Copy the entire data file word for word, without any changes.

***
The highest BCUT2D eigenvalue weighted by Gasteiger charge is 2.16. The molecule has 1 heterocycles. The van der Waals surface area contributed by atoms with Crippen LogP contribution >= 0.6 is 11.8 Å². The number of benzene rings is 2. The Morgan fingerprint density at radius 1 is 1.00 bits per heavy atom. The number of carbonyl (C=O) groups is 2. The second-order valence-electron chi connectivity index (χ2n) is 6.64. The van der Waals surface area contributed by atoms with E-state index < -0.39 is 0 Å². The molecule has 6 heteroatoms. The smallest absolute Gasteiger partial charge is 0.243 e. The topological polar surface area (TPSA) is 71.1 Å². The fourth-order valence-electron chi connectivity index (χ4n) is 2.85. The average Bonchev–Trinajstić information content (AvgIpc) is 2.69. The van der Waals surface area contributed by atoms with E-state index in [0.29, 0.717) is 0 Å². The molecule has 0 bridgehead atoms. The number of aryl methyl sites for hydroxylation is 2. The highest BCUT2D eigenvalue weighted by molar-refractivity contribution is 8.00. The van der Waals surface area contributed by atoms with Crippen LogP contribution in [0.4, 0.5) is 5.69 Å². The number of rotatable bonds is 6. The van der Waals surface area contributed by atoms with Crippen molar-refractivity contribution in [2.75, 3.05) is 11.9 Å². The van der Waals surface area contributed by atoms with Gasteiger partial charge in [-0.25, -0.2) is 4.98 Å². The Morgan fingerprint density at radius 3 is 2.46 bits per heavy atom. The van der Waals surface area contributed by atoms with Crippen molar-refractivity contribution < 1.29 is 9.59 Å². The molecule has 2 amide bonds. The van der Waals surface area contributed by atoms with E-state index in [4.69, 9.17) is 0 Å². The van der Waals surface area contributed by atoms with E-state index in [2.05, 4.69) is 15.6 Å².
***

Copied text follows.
The highest BCUT2D eigenvalue weighted by Gasteiger charge is 2.16. The molecule has 1 heterocycles. The van der Waals surface area contributed by atoms with Crippen LogP contribution >= 0.6 is 11.8 Å². The number of benzene rings is 2. The Morgan fingerprint density at radius 1 is 1.00 bits per heavy atom. The number of carbonyl (C=O) groups is 2. The second-order valence-electron chi connectivity index (χ2n) is 6.64. The van der Waals surface area contributed by atoms with E-state index < -0.39 is 0 Å². The molecule has 6 heteroatoms. The smallest absolute Gasteiger partial charge is 0.243 e. The topological polar surface area (TPSA) is 71.1 Å². The fourth-order valence-electron chi connectivity index (χ4n) is 2.85. The average Bonchev–Trinajstić information content (AvgIpc) is 2.69. The van der Waals surface area contributed by atoms with E-state index in [0.29, 0.717) is 0 Å². The molecule has 0 bridgehead atoms. The number of aryl methyl sites for hydroxylation is 2. The highest BCUT2D eigenvalue weighted by molar-refractivity contribution is 8.00. The van der Waals surface area contributed by atoms with Crippen LogP contribution in [0.4, 0.5) is 5.69 Å². The number of rotatable bonds is 6. The van der Waals surface area contributed by atoms with Crippen molar-refractivity contribution in [2.75, 3.05) is 11.9 Å². The van der Waals surface area contributed by atoms with Gasteiger partial charge in [-0.25, -0.2) is 4.98 Å². The Morgan fingerprint density at radius 3 is 2.46 bits per heavy atom. The van der Waals surface area contributed by atoms with Crippen molar-refractivity contribution < 1.29 is 9.59 Å². The molecule has 2 amide bonds. The van der Waals surface area contributed by atoms with E-state index in [4.69, 9.17) is 0 Å². The van der Waals surface area contributed by atoms with E-state index in [2.05, 4.69) is 15.6 Å².